4. Do not cool down the material instantly that can cause layer separation.
5. Do not hammer your material. Hammer them only when you knew that material gets fused and hammer the billet at slightly low temperature because these materials are easy to work at a low temperature compared to steel. The reason for not to hammer is to avoid shock. If you have a power hammer which compresses the billet evenly then it's not a problem but a regular size hammer delaminate the end layers if you hammer it from the middle.
During the heating, I pour a little amount of borax over the surface to avoid oxidation but it's usually not necessarily while making mokume because sometime during the hot forming it traps between the layers and then it's impossible to get rid of.
So if you are using copper and brass mokume then one thing to identify the exact time to stop is when brass changes its colour to dull yellow. Because after that it's instantly melted. After the dull yellow colour, the next stage is shiny yellow but it comes out of the billet due to the pressure above it and your billet completely ruined. So just by taking care of all these things you are easily able to get a nice even fused billet. Most of the time billet doesn't seem to be fused but by dropping it from your face height confirm whether it fused or not. If it's not fused means there are one or two separation lines visible then you still have the chance to improve the mistake. Just separate it from there and clean them and make the surface parallel and use a brass piece in between those layers and follow the above steps again that will surely make the job done in the second attempt.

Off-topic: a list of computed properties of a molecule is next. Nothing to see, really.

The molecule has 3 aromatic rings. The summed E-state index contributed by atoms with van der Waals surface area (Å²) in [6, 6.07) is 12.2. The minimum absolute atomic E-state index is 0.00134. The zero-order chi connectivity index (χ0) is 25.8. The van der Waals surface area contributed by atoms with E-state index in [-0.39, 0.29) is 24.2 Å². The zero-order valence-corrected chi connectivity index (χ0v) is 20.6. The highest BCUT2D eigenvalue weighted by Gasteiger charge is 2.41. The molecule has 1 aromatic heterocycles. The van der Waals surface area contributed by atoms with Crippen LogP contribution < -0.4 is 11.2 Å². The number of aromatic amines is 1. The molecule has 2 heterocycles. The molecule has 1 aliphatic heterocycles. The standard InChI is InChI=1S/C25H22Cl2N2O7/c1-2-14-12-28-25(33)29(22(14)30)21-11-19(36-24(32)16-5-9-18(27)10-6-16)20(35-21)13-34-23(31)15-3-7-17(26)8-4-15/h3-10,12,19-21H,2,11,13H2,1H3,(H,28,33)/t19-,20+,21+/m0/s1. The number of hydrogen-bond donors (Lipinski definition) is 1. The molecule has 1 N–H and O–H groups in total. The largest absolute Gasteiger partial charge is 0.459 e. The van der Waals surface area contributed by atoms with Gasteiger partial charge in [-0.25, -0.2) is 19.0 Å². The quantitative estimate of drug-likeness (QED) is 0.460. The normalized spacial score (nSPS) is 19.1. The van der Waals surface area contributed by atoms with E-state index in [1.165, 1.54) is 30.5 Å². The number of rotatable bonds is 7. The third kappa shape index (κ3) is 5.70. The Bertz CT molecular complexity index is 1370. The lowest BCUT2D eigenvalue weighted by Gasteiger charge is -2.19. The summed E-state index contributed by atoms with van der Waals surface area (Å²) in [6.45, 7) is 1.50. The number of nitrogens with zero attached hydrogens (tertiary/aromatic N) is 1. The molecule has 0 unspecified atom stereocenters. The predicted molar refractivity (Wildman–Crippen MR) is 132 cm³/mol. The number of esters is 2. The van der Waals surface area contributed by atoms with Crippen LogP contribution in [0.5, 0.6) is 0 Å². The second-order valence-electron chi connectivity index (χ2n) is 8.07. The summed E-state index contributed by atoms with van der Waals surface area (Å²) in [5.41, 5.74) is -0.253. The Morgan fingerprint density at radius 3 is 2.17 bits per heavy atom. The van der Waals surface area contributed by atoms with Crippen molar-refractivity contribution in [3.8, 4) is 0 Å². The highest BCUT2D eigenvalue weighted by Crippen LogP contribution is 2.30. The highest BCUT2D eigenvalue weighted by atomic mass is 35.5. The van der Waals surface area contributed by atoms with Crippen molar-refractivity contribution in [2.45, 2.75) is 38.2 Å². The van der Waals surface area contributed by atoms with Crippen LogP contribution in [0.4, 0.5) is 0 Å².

On the other hand, the one with pins inserted I approached it differently. I heat the metal and then onto my vise hammered down the surface and forces them to fuse. I never saw that anybody uses that method to make mokume gane but that method is also very effective.
Step 5: Stretching the Billet